How does that square with this?:
"We've got to solve problems; we're problem-solvers. There will be ample time for people to figure out what went right and what went wrong. What I'm interested in is helping save lives."
The American people need to understand that he can do more than one thing at a time --- unless it's answering questions about what went wrong. He's too busy solving problems and saving lives for that.
digby 9/12/2005 12:45:00 PM
Deja Vu All Over Again
BUSH:"Look, there will be plenty of time to play the blame game," he said. "That's what you're trying to do. You're trying to say somebody is at fault. And, look, I want to know. I want to know exactly what went on and how it went on, and we'll continually assess inside my administration."
Yes, he always wants to know the truth. Indeed he demands it.
BUSH: ... There's just too many leaks. And if there is a leak out of my administration, I want to know who it is. And if the person has violated law, the person will be taken care of.
I want to know the truth. If anybody has got any information inside our administration or outside our administration, it would be helpful if they came forward with the information so we can find out whether or not these allegations are true and get on about the business.
He has held his staff to the highest standards on that case and I'm sure he'll do the same on this one.
(Now that poor little Brownie has resigned, some enterprising reporter needs to tell him that he's measured for a scapegoat suit. He might be feeling raw enough to spill some beans.)
digby 9/12/2005 11:49:00 AM
I promise that I will write about something else today, but I want to follow up on the post below just a bit to address an issue that comes up continually among liberals. It came up during the Democratic primaries and it will come up again I'm sure. There is a great desire to pivot the conversation to poverty rather than race because people believe that we will then be able to create a class argument that can appeal to working class whites and blacks alike.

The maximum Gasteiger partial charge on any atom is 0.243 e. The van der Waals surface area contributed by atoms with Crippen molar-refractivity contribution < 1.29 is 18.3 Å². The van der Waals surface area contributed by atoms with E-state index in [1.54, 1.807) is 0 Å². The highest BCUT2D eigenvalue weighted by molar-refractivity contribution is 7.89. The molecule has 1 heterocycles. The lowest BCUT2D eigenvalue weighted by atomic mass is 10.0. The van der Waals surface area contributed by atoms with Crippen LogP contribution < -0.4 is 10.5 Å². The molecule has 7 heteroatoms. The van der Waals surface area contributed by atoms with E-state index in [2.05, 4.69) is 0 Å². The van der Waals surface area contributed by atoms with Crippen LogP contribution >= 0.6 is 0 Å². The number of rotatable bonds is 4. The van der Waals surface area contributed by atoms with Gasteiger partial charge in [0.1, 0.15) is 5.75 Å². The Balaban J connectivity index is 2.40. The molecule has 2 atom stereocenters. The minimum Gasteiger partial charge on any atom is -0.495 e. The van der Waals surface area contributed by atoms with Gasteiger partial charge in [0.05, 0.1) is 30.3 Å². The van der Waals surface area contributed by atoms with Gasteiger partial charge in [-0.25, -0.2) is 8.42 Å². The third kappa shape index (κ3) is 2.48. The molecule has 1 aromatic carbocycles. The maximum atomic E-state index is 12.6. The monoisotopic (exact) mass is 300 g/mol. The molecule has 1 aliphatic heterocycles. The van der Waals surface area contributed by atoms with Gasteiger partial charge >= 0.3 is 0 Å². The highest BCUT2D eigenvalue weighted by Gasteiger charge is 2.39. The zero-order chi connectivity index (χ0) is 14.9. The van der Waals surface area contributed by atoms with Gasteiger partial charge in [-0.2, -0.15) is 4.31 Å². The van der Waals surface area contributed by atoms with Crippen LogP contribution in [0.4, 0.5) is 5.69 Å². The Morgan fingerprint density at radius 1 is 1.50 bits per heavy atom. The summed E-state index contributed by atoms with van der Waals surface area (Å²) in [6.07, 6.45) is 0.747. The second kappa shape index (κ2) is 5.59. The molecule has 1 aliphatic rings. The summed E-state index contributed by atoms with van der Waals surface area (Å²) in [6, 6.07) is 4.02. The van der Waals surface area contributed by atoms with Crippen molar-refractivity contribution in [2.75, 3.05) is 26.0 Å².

Unfortunately, in America these issues are inextricably intertwined. You will never be able to separate them because the bedrock value of American "individualism" and the belief that the poor are simply unwilling to work is directly a result of our attitudes about race.
I linked to this moldy piece of mine in the post below, but I would like to put just a part of it on the front page so that people can see what I'm talking about. Ask yourself why America has never been able to put together a decent modern welfare state (or in less politically incorrect parlance --- a robust safety net) when all the other first world democracies (and some second world democracies) have.
It comes down to the veto power or dominance of the conservative southern states in electoral politics, just as we see it today. And it is one reason we have been unable to advance liberal government programs short of a national crisis or brief period of consensus --- and win much in the south since 1968.